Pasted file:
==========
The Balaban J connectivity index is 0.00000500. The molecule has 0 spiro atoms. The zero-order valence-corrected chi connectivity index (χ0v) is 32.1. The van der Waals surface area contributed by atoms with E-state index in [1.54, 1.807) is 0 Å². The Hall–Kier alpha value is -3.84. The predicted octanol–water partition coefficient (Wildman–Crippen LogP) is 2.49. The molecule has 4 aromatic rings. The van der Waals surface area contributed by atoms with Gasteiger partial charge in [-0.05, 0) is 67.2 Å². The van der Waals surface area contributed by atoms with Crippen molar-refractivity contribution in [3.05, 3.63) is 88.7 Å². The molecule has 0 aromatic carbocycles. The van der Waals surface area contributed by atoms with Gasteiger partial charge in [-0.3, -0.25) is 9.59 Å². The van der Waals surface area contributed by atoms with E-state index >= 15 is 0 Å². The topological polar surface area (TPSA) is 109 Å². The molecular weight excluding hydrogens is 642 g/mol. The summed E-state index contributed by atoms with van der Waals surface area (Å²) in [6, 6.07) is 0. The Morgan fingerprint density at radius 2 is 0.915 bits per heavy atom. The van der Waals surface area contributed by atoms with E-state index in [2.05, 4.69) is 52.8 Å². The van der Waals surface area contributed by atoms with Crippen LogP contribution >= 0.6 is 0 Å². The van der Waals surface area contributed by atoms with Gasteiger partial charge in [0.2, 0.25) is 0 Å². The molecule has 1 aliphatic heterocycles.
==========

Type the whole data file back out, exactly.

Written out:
The Balaban J connectivity index is 0.00000500. The molecule has 0 spiro atoms. The zero-order valence-corrected chi connectivity index (χ0v) is 32.1. The van der Waals surface area contributed by atoms with E-state index in [1.54, 1.807) is 0 Å². The Hall–Kier alpha value is -3.84. The predicted octanol–water partition coefficient (Wildman–Crippen LogP) is 2.49. The molecule has 4 aromatic rings. The van der Waals surface area contributed by atoms with Gasteiger partial charge in [-0.05, 0) is 67.2 Å². The van der Waals surface area contributed by atoms with Crippen molar-refractivity contribution in [3.05, 3.63) is 88.7 Å². The molecule has 0 aromatic carbocycles. The van der Waals surface area contributed by atoms with Gasteiger partial charge in [-0.3, -0.25) is 9.59 Å². The van der Waals surface area contributed by atoms with E-state index >= 15 is 0 Å². The topological polar surface area (TPSA) is 109 Å². The molecular weight excluding hydrogens is 642 g/mol. The summed E-state index contributed by atoms with van der Waals surface area (Å²) in [6, 6.07) is 0. The Morgan fingerprint density at radius 2 is 0.915 bits per heavy atom. The van der Waals surface area contributed by atoms with E-state index in [2.05, 4.69) is 52.8 Å². The van der Waals surface area contributed by atoms with Crippen LogP contribution >= 0.6 is 0 Å². The van der Waals surface area contributed by atoms with Gasteiger partial charge in [0.2, 0.25) is 0 Å². The molecule has 1 aliphatic heterocycles.